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Non-adversarial Mediation

Richard Hill, July 1995

Copyright 1995 by Richard Hill, 6 chemin du Port-Noir, CH-1207 Geneva, Switzerland. E-mail rhill@batnet.com; phone +41 22 780 8596; FAX +41 22 780 8692. Permission is granted to reproduce and distribute this article by any means, provided that (1) it is not sold for profit or incorporated in works sold for profit; and (2) this paragraph is not removed; and (3) the text of the article is not modified. The laws of Switzerland shall apply to the use of this article. Any disputes arising out of or in connection with such use shall be submitted to binding arbitration in the English language in Geneva, Switzerland under the UNCITRAL rules by a sole arbitrator nominated by the Geneva Chamber of Commerce and Industry. This article is provided for infomational purposes only and does not purport to provide legal advice. No implied or express warranties are provided and the author declines responsibility for any errors of ommission or commission. This is an expanded version of an article that was published in the July 1995 issue of the Dispute Resolution Journal (American Arbitration Association).

"That war is an evil is something that we all know, and it would be pointless to go on cataloguing all the disadvantages involved in it. No one is forced into war by ignorance, nor, if he thinks he will gain from it, is kept out of it by fear. The fact is that one side thinks that the profits to be won outweigh the risks to be incurred, and the other side is ready to face danger rather than accept an immediate loss." Thucydides, circa 400 B.C.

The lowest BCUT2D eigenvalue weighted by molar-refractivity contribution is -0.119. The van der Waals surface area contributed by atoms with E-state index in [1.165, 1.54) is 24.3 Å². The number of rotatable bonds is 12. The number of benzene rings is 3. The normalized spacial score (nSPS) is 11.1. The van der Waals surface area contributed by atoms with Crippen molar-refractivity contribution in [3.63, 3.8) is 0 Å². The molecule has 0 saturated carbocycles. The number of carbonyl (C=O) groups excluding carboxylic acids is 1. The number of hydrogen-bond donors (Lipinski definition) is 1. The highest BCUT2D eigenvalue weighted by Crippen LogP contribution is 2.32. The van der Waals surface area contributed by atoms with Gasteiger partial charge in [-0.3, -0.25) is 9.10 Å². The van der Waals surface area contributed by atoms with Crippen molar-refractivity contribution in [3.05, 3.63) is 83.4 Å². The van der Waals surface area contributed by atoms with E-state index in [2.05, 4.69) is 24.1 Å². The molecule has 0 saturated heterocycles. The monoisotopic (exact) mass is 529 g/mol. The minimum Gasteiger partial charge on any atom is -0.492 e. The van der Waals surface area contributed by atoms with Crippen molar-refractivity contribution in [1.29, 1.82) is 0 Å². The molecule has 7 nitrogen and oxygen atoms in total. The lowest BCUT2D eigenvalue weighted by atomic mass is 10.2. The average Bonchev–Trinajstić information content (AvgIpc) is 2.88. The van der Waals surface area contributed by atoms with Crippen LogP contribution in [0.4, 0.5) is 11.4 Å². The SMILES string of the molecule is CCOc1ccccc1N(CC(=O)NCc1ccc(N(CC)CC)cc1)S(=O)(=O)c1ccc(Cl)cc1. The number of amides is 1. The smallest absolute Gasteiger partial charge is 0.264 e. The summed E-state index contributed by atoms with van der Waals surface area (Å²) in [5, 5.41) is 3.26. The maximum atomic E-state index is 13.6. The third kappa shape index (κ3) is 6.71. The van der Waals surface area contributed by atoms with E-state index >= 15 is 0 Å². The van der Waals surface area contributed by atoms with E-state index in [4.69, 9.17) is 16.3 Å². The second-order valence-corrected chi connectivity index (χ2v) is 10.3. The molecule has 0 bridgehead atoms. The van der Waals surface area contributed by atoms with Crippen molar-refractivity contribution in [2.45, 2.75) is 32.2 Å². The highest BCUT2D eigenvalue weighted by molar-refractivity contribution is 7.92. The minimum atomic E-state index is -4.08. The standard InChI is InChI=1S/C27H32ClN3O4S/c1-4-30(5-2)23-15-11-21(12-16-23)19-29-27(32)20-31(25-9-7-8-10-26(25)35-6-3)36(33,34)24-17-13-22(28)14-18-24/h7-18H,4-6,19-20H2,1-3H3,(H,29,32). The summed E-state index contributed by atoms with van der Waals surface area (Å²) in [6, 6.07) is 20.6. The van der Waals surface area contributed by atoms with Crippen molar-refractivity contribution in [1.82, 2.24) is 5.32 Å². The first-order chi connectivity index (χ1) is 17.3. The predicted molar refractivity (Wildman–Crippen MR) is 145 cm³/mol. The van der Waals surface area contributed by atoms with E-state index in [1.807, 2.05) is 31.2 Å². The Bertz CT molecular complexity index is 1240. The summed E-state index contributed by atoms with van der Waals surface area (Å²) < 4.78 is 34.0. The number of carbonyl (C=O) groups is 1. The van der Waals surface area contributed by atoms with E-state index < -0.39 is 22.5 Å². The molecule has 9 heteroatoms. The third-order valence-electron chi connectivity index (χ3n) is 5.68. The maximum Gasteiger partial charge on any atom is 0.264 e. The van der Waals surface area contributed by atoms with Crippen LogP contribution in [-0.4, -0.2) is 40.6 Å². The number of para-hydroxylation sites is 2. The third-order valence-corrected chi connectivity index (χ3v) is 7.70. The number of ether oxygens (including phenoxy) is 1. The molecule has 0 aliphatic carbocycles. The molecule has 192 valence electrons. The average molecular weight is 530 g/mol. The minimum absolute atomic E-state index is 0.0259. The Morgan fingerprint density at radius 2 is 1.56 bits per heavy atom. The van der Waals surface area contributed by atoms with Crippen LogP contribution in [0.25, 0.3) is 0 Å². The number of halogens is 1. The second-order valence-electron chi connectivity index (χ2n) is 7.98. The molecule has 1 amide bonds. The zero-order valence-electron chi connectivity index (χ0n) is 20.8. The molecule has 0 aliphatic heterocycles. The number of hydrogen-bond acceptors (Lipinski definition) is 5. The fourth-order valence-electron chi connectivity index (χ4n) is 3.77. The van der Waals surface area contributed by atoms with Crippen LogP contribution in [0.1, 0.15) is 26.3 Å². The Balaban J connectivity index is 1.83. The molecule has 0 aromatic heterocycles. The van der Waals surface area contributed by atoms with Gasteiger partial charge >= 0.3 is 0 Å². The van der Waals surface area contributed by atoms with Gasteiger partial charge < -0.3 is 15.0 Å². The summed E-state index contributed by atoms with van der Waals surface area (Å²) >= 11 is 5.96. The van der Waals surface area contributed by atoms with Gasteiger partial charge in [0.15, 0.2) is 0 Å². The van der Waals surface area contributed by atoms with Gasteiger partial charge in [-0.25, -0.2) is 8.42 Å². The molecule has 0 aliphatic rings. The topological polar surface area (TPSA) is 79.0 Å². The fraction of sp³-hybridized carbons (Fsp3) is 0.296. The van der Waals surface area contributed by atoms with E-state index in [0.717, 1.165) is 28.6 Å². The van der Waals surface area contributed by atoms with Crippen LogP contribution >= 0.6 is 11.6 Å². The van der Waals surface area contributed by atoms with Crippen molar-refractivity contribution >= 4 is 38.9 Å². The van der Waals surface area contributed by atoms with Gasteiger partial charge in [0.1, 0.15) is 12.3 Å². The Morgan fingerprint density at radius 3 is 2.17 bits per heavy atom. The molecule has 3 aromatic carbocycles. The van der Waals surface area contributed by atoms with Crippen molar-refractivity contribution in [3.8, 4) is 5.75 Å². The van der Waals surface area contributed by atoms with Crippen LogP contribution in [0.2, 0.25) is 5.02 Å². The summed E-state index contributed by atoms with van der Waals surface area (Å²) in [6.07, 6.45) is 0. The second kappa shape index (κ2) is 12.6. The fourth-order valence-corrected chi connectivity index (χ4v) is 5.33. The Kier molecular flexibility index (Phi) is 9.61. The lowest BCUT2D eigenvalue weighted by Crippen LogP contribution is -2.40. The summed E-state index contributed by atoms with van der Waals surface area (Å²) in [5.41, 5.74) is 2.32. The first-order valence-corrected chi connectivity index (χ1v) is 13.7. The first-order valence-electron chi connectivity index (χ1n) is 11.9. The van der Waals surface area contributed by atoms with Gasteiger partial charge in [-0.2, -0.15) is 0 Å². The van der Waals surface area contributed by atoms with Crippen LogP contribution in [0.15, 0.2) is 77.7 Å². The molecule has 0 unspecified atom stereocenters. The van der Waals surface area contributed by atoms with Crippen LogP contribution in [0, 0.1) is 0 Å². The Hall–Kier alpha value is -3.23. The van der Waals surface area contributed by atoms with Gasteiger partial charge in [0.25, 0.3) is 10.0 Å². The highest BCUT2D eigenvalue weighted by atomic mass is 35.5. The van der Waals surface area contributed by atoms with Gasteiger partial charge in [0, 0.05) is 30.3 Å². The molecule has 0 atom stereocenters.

There are as many different styles of mediation as there are mediators, and each style can be effective. Some styles are based on very specific techniques and require particular skills. This paper explores the features of a class of styles that is based on a non-adversarial model, and it outlines the ways in which mediation can be used to reduce the cost of resolving conflicts.

Why Mediation?

Thucydides' words apply equally well to business disputes that degenerate into fiercely contested, expensive, and prolonged lawsuits. All parties know that such legal proceedings have disadvantages, but are willing to engage in them because they believe that the ultimate outcome will outweigh all the disadvantages. In many cases, the parties are correct to pursue disputes to their ultimate conclusions in court; in other cases, however, alternative dispute resolution mechanisms, in particular mediation, may be better alternatives.

In many situations, disputing parties can find negotiated solutions that benefit each party more than the best possible outcome of litigation: the American Arbitration Association reported that, in 1993, it registered 3075 requests for mediation; of these, 1136 were settled, 151 were closed, 293 were withdrawn, 644 were pending, and 851 were in some other status at the end of the year. Real business situations are rarely zero-sum games like chess or territorial wars: by cooperating, business partners can expand their markets and reap mutual benefits. Imagine how many goals a football team could score if it could persuade the other team to cooperate!

It is sometimes implied that mediation can only be used before the beginning of court or arbitration proceedings, as a last-ditch phase of negotiations. This is not correct. While mediation can, at times, help to resolve disputes before they are litigated, mediation is often used to resolve them during the course of litigation, before the final award is rendered. Indeed, mediation can also be used at the early stages of arbitration to help negotiate Terms of Reference, to resolve disputes regarding procedures, and to narrow differences between party-appointed expert witnesses.